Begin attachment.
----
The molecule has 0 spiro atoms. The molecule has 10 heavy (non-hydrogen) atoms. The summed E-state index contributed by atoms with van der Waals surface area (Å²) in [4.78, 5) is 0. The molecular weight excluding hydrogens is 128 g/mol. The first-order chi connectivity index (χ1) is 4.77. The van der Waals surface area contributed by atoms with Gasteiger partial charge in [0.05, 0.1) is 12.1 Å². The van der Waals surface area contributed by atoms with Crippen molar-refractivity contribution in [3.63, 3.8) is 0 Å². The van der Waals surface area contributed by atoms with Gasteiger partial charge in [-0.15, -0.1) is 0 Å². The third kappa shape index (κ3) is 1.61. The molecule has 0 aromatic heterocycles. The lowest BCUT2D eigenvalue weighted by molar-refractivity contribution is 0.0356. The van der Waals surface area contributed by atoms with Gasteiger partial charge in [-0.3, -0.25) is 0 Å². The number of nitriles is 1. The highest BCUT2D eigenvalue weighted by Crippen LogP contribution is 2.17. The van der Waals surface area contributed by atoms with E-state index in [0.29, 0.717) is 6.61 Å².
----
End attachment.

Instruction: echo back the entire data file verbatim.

The molecule has 0 spiro atoms. The molecule has 10 heavy (non-hydrogen) atoms. The summed E-state index contributed by atoms with van der Waals surface area (Å²) in [4.78, 5) is 0. The molecular weight excluding hydrogens is 128 g/mol. The first-order chi connectivity index (χ1) is 4.77. The van der Waals surface area contributed by atoms with Gasteiger partial charge in [0.05, 0.1) is 12.1 Å². The van der Waals surface area contributed by atoms with Crippen molar-refractivity contribution in [3.63, 3.8) is 0 Å². The van der Waals surface area contributed by atoms with Gasteiger partial charge in [-0.15, -0.1) is 0 Å². The third kappa shape index (κ3) is 1.61. The molecule has 0 aromatic heterocycles. The lowest BCUT2D eigenvalue weighted by molar-refractivity contribution is 0.0356. The van der Waals surface area contributed by atoms with Gasteiger partial charge in [-0.3, -0.25) is 0 Å². The number of nitriles is 1. The highest BCUT2D eigenvalue weighted by Crippen LogP contribution is 2.17. The van der Waals surface area contributed by atoms with E-state index in [0.29, 0.717) is 6.61 Å².